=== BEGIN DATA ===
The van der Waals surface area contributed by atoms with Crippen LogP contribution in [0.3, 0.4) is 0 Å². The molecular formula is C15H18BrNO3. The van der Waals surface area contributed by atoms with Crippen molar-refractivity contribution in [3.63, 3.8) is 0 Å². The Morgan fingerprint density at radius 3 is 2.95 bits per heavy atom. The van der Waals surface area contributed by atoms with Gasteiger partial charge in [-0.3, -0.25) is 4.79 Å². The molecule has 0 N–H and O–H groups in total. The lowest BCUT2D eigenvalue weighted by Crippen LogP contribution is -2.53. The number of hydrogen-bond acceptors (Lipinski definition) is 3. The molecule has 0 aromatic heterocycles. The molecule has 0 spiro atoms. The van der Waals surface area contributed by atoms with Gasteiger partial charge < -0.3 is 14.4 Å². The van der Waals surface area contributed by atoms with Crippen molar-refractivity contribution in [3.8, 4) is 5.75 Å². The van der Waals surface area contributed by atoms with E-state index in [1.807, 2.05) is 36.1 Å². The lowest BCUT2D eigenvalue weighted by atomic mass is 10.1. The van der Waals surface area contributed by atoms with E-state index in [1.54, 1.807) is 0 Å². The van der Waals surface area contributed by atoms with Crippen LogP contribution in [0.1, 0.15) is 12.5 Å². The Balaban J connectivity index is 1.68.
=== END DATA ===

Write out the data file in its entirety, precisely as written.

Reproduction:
The van der Waals surface area contributed by atoms with Crippen LogP contribution in [0.3, 0.4) is 0 Å². The molecular formula is C15H18BrNO3. The van der Waals surface area contributed by atoms with Crippen molar-refractivity contribution in [3.63, 3.8) is 0 Å². The Morgan fingerprint density at radius 3 is 2.95 bits per heavy atom. The van der Waals surface area contributed by atoms with Gasteiger partial charge in [-0.3, -0.25) is 4.79 Å². The molecule has 0 N–H and O–H groups in total. The lowest BCUT2D eigenvalue weighted by Crippen LogP contribution is -2.53. The number of hydrogen-bond acceptors (Lipinski definition) is 3. The molecule has 0 aromatic heterocycles. The molecule has 0 spiro atoms. The van der Waals surface area contributed by atoms with Gasteiger partial charge < -0.3 is 14.4 Å². The van der Waals surface area contributed by atoms with Crippen molar-refractivity contribution in [3.8, 4) is 5.75 Å². The van der Waals surface area contributed by atoms with E-state index in [1.807, 2.05) is 36.1 Å². The lowest BCUT2D eigenvalue weighted by atomic mass is 10.1. The van der Waals surface area contributed by atoms with E-state index in [1.54, 1.807) is 0 Å². The van der Waals surface area contributed by atoms with Crippen LogP contribution in [0.1, 0.15) is 12.5 Å². The Balaban J connectivity index is 1.68.